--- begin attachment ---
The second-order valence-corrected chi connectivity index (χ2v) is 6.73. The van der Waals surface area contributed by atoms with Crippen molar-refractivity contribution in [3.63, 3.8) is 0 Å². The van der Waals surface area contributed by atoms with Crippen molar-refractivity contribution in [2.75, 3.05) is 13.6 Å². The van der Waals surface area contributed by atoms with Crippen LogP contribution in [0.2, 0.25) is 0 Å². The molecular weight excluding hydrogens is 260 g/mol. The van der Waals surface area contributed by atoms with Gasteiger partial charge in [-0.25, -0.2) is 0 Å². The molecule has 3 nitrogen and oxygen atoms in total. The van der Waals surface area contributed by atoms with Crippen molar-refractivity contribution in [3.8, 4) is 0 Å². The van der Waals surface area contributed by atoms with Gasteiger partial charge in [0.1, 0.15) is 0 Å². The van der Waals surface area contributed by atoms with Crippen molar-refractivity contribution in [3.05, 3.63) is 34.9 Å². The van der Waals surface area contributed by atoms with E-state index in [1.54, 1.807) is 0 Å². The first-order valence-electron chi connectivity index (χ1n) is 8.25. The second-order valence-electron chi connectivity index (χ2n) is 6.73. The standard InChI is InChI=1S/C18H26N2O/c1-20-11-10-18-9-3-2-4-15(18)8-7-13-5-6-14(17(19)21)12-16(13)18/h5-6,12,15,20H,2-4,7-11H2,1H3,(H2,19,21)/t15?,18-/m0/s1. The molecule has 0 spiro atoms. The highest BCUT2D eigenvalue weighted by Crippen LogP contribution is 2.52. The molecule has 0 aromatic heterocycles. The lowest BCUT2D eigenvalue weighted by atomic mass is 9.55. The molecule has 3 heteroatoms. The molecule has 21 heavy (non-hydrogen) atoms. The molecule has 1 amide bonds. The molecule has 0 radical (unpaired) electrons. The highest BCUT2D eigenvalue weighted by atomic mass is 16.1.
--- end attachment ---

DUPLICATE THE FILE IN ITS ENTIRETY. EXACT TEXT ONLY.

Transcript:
The second-order valence-corrected chi connectivity index (χ2v) is 6.73. The van der Waals surface area contributed by atoms with Crippen molar-refractivity contribution in [3.63, 3.8) is 0 Å². The van der Waals surface area contributed by atoms with Crippen molar-refractivity contribution in [2.75, 3.05) is 13.6 Å². The van der Waals surface area contributed by atoms with Crippen LogP contribution in [0.2, 0.25) is 0 Å². The molecular weight excluding hydrogens is 260 g/mol. The van der Waals surface area contributed by atoms with Gasteiger partial charge in [-0.25, -0.2) is 0 Å². The molecule has 3 nitrogen and oxygen atoms in total. The van der Waals surface area contributed by atoms with Crippen molar-refractivity contribution in [3.8, 4) is 0 Å². The van der Waals surface area contributed by atoms with Gasteiger partial charge in [0.1, 0.15) is 0 Å². The van der Waals surface area contributed by atoms with Crippen molar-refractivity contribution in [3.05, 3.63) is 34.9 Å². The van der Waals surface area contributed by atoms with E-state index in [1.54, 1.807) is 0 Å². The first-order valence-electron chi connectivity index (χ1n) is 8.25. The second-order valence-electron chi connectivity index (χ2n) is 6.73. The standard InChI is InChI=1S/C18H26N2O/c1-20-11-10-18-9-3-2-4-15(18)8-7-13-5-6-14(17(19)21)12-16(13)18/h5-6,12,15,20H,2-4,7-11H2,1H3,(H2,19,21)/t15?,18-/m0/s1. The molecule has 0 spiro atoms. The highest BCUT2D eigenvalue weighted by Crippen LogP contribution is 2.52. The molecule has 0 aromatic heterocycles. The lowest BCUT2D eigenvalue weighted by atomic mass is 9.55. The molecule has 3 heteroatoms. The molecule has 21 heavy (non-hydrogen) atoms. The molecule has 1 amide bonds. The molecule has 0 radical (unpaired) electrons. The highest BCUT2D eigenvalue weighted by atomic mass is 16.1.